Study Skills for Thriving with ADHD
Carey A. Heller, PsyD
Whether or not they have ADHD, it is surprising how few students learn effective study skills in school. Part of this may stem from the fact that children learn differently, and study skills are not one-size-fits-all.
For children with ADHD, executing the act of sitting down and studying can be tough, because it is not inherently structured in the same way that doing specific math problems or completing a simple worksheet would be. This lack of structure may make it more difficult to get started with studying as well as to effectively carry out adequate preparation.
To help students better prepare for tests and exams, here are some general principles for developing and executing an effective study plan. You’ll find them especially helpful if your child or teen has ADHD.
Set up concrete tasks to complete each day leading up to an exam.
Write this out in a table as well as in a planner or daily to-do list. Then, quiz the student on key terms and definitions with flashcards. Breaking study and test preparation into tangible parts provides structure, a clear task and end goal, and the activity of studying each day is essentially turned into a small homework task.
Take a systematic approach toward studying.
I often find that conceptualizing the process of exam preparation into what has been termed the Three- Phase Approach (from There’s Really More to Studying Than Reviewing My Notes? 2016) is a useful way to think about studying:
- Phase 1: Gather study materials, make plan, general review, prepare study tools.
- Phase 2: Actively use material in a variety of ways USING NOTES (for example: answer practice questions, have someone quiz the student, have student teach the parent a lesson on the material). Using one’s notes during this phase is crucial, because it allows a person to relearn material more broadly and better understand concepts as well as how they fit together. It also prevents a child from focusing too much on memorization and studying material too narrowly.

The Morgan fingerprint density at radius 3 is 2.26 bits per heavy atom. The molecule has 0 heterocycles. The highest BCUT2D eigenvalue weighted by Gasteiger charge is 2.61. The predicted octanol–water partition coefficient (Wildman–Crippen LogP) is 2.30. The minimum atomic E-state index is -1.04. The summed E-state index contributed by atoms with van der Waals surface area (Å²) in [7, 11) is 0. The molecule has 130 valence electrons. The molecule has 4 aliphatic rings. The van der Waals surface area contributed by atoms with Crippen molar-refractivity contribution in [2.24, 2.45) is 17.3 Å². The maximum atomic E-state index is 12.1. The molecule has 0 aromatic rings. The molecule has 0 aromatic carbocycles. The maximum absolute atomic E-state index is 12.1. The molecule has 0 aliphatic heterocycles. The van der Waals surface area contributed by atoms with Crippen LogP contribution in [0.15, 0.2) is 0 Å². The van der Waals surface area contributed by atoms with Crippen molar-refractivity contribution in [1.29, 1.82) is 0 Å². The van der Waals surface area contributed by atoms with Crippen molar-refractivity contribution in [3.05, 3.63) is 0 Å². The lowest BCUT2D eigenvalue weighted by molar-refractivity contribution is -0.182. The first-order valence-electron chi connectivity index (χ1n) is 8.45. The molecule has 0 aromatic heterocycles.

- Phase 3: Actively use material in a variety of ways WITHOUT NOTES. This final phase should use the same types of tools as phase 2, but without notes. This should only be used once the student has a clear grasp of material and is confident in their knowledge. If short on time, it is better to use phase 2 longer and minimize phase 3 activities.
It is important that the student actively use the material in a variety of ways focusing on oral and written production (i.e., answer questions verbally, write down definitions).
Learning through verbalizing, hearing, seeing, and writing (that is, using a variety of senses) likely increases retention for most students. It allows them to learn information in a manner in which they can retrieve it efficiently and manipulate it even if the necessary material is presented or asked about in a different format on the actual exam.
Use practice questions in the same format as the exam.
This helps with practicing questions in a similar manner to how they may be presented on the test.
Be creative with study tools.